Luftwaffe Group Build: Roden 1/48 Arado Ar 68F-1
Following the 1932 success of the Ar-65 as the airplane that would become the first fighter of the re-born Luftwaffe, Arado commenced work on two diferent prototypes of successor fighters, the Ar-67 and AR-68. The Ar-67 was dropped when the Luftfahrtkommissariat determined it did notr offer a sufficient advance over the Ar-65 to merit continued development. The Ar-68 was a larger and heavier design. With the assurance of the Luftfahrtkommissariat that the new Jumo 210 powerplant would be ready for installation in production fighters in 1935, the fighter was designed for this engine. Development received low priority since the He-51 had been chosen as the Ar-65 successor. Construction of the prototype D-I KIN commenced in the late summer of 1935 and it first flew in June 1934, powered by the BMW VId engine.
The prototype was successful from the outset in terms of handling and maneuverability, though speed and climb were only marginally better than the Ar-65 due to retention of the lower-powered engine. The new Jumo 210 was installed in the second and third prototypes, the Ar-68b D-IVUS and Ar-68c D-IBAS, the first armed prototype, that joined the flight test program in April and June 1935 respectively. The Jumo 210 was supercharged and could maintain sea level power to 9,000m.
Arado expected an order for the new fighter in 1934, but the Luftwaffe fighter units, whose pilots had been trained on the docile and forgiving Ar-65 and were now experiencing difficulty transitioning to the more temperamental He-51. Since the Ar-68 was even more highly loaded and offered even higher approach speeds, it was felt that it did not improve on the He-51.
Ernst Udet, newly appointed as Inspector of Fighters and Dive Bombers, had flown the prototypes and considered the performance of the airplane to be a vast improvement over the He-51, which he believed did not demonstrate that “if it looks right, it is right.” In 1936, he organized a mock combat between himself in the Ar-68c and one of the Luftwaffe’s most experienced pilots in an He-51. Shortly after takeoff, the outcome was no longer in doubt, as Udet effortlessly out-climbed, out-turned and generally outfought the Heinkel fighter. While the Arado was no faster than its opponent, the fighter excelled in maneuverability. With that, the Ar-68 was ordered into production.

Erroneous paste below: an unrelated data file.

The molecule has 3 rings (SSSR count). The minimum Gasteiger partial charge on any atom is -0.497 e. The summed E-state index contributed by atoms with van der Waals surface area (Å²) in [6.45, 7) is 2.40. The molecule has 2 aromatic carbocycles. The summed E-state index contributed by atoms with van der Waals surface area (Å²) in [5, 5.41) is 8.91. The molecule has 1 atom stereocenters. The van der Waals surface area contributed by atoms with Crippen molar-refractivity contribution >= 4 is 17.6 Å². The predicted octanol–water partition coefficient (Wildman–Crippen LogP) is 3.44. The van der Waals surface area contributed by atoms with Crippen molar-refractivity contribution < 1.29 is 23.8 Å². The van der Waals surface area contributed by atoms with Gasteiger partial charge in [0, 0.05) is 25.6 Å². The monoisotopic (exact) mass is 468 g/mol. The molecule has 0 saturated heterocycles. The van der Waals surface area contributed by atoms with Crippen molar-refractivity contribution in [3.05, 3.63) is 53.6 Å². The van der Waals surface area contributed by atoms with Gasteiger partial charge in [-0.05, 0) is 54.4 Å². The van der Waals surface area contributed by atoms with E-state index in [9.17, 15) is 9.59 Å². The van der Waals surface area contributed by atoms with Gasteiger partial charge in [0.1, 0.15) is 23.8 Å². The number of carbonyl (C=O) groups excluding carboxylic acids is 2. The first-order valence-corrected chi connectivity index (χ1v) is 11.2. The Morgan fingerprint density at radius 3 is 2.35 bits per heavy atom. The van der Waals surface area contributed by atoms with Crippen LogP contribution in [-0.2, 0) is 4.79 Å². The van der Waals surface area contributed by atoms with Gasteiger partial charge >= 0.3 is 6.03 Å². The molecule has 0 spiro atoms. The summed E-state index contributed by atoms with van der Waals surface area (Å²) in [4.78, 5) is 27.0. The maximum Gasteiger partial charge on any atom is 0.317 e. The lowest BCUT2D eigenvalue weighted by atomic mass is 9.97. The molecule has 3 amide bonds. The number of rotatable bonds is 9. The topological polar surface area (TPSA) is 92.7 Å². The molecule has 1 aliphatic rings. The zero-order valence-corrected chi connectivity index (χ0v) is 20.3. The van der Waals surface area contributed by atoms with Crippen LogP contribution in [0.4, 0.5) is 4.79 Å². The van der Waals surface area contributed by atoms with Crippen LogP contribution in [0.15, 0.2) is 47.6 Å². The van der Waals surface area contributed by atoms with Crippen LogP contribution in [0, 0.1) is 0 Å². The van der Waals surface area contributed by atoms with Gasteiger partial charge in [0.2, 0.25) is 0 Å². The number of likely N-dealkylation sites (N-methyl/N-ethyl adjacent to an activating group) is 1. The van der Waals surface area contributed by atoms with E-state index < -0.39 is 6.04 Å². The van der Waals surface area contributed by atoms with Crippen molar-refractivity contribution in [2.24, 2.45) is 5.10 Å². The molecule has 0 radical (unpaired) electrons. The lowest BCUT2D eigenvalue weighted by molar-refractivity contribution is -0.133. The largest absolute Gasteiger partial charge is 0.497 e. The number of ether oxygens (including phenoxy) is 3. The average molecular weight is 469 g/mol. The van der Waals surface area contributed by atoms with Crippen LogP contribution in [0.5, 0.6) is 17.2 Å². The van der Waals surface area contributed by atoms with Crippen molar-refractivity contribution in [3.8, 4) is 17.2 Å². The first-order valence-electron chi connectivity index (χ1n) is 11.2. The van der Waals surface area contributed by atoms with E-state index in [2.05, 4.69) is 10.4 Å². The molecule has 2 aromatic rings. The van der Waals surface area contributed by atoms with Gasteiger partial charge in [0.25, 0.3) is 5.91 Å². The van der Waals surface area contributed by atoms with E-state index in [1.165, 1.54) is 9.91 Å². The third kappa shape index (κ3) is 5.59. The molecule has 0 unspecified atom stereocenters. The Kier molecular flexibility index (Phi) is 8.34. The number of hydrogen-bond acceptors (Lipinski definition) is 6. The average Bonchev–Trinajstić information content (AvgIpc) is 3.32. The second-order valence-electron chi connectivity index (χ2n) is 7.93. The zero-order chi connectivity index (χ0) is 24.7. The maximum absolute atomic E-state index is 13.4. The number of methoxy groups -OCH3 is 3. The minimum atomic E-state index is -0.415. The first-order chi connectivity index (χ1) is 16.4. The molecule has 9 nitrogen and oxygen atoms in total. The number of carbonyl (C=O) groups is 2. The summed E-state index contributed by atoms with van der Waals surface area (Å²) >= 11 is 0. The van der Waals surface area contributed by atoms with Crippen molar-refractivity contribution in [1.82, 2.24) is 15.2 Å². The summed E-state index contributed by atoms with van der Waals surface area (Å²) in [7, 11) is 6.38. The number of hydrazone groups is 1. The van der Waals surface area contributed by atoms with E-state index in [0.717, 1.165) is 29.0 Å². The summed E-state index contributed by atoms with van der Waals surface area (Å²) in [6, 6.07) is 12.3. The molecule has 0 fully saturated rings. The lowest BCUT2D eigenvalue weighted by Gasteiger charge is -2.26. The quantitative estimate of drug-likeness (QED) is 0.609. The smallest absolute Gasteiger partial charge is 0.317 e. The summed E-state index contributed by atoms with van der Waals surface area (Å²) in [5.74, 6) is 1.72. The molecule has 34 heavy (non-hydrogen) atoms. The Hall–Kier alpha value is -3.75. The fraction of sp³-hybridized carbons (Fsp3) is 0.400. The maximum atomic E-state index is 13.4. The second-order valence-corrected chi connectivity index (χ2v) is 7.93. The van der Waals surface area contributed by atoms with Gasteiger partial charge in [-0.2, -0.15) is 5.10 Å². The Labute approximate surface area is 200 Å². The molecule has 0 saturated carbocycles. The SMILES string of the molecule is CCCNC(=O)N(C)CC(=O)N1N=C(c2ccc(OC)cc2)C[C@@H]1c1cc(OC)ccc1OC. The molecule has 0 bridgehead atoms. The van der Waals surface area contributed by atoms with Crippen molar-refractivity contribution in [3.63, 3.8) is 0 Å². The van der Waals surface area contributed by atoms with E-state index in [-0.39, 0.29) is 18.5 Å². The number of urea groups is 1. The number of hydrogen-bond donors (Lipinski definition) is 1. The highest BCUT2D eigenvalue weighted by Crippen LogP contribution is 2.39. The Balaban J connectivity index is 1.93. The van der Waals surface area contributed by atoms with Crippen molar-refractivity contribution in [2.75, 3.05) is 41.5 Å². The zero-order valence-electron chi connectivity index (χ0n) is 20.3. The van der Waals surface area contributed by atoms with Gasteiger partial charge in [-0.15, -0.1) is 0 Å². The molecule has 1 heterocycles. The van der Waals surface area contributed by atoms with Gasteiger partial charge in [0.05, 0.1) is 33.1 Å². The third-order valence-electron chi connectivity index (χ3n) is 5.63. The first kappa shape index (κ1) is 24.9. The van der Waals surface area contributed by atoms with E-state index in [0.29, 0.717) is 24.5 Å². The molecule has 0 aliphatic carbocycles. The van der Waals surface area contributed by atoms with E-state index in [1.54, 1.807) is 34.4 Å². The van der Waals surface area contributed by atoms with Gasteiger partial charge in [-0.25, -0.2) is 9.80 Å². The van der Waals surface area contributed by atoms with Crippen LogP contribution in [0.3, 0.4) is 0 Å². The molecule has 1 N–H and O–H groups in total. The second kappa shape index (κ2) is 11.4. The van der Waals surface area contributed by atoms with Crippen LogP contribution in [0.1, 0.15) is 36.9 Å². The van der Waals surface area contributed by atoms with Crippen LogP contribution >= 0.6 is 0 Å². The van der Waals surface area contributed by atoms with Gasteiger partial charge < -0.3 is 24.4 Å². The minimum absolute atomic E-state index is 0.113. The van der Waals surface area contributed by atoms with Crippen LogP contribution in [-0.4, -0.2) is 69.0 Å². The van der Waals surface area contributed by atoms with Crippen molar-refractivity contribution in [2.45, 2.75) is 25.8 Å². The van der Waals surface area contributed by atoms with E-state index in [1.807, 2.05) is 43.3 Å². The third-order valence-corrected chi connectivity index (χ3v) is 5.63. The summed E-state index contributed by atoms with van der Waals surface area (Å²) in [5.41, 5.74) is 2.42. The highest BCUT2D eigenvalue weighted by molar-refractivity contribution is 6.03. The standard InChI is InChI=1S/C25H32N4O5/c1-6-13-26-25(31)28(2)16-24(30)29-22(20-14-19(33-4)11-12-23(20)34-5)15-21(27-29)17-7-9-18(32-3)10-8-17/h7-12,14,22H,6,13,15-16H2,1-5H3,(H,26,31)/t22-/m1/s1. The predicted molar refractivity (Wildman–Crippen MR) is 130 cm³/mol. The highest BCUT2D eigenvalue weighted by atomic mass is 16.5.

While Arado was planning production of the Ar-68E with the Jumo 210Da with a two-speed supercharger, the Reichluftfahrtministerium (RLM)determined priority use of the Jumo engine should go to the new Bf-109 fighter, and the first series Ar-68 would use the older BMW VI 7,3A engine as an interim measure. This was designated the Ar-68F-1 and entered squadron service in 1936, eventually serving replacing the He-51 in the Jagdgruppen. While this version of the fighter had similar performance to the He-51, it had the same maneuverability as the Jumo-powered prototype, making it more effective. After only some 180 Ar-68Fs had been produced, the fighter was reassigned priority for the Jumo 210Da and production finally switched to the Ar-68E-1, which became the Luftwaffe’s last production biplane fighter.
The Ar-68F and the later Ar-68E equipped seven new Jagdgruppen before replacement began in the spring of 1938 with the arrival of the Bf-109B. The last Ar-68Fs became advanced trainers in the Jagdfliegerschulen.